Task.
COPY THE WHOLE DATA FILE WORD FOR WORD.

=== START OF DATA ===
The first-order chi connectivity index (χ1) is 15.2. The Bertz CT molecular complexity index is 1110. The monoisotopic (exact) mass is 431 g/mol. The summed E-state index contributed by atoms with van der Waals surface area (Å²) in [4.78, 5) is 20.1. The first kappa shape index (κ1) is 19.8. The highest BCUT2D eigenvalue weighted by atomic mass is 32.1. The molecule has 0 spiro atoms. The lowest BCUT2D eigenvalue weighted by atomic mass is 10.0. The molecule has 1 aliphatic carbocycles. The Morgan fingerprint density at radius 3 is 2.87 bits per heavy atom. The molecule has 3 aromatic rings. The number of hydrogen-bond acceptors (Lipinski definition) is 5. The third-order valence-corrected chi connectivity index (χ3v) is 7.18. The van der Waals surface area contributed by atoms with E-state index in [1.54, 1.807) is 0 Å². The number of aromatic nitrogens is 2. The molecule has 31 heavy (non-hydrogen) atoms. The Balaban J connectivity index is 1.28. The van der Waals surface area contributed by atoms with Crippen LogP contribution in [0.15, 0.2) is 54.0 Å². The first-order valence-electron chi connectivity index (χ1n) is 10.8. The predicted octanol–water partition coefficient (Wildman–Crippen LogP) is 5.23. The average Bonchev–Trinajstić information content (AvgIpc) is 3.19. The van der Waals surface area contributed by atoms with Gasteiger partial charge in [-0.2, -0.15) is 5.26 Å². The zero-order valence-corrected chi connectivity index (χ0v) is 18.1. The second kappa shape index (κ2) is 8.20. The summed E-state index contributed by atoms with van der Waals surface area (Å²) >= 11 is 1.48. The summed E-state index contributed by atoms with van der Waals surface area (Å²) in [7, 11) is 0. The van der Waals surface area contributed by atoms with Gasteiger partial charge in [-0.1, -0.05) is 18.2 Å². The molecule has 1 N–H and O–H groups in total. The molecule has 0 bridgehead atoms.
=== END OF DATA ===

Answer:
The first-order chi connectivity index (χ1) is 15.2. The Bertz CT molecular complexity index is 1110. The monoisotopic (exact) mass is 431 g/mol. The summed E-state index contributed by atoms with van der Waals surface area (Å²) in [4.78, 5) is 20.1. The first kappa shape index (κ1) is 19.8. The highest BCUT2D eigenvalue weighted by atomic mass is 32.1. The molecule has 0 spiro atoms. The lowest BCUT2D eigenvalue weighted by atomic mass is 10.0. The molecule has 1 aliphatic carbocycles. The Morgan fingerprint density at radius 3 is 2.87 bits per heavy atom. The molecule has 3 aromatic rings. The number of hydrogen-bond acceptors (Lipinski definition) is 5. The third-order valence-corrected chi connectivity index (χ3v) is 7.18. The van der Waals surface area contributed by atoms with E-state index in [1.54, 1.807) is 0 Å². The number of aromatic nitrogens is 2. The molecule has 31 heavy (non-hydrogen) atoms. The Balaban J connectivity index is 1.28. The van der Waals surface area contributed by atoms with Crippen LogP contribution in [0.15, 0.2) is 54.0 Å². The first-order valence-electron chi connectivity index (χ1n) is 10.8. The predicted octanol–water partition coefficient (Wildman–Crippen LogP) is 5.23. The average Bonchev–Trinajstić information content (AvgIpc) is 3.19. The van der Waals surface area contributed by atoms with Gasteiger partial charge in [-0.2, -0.15) is 5.26 Å². The zero-order valence-corrected chi connectivity index (χ0v) is 18.1. The second kappa shape index (κ2) is 8.20. The summed E-state index contributed by atoms with van der Waals surface area (Å²) >= 11 is 1.48. The summed E-state index contributed by atoms with van der Waals surface area (Å²) in [7, 11) is 0. The van der Waals surface area contributed by atoms with Gasteiger partial charge in [-0.1, -0.05) is 18.2 Å². The molecule has 1 N–H and O–H groups in total. The molecule has 0 bridgehead atoms.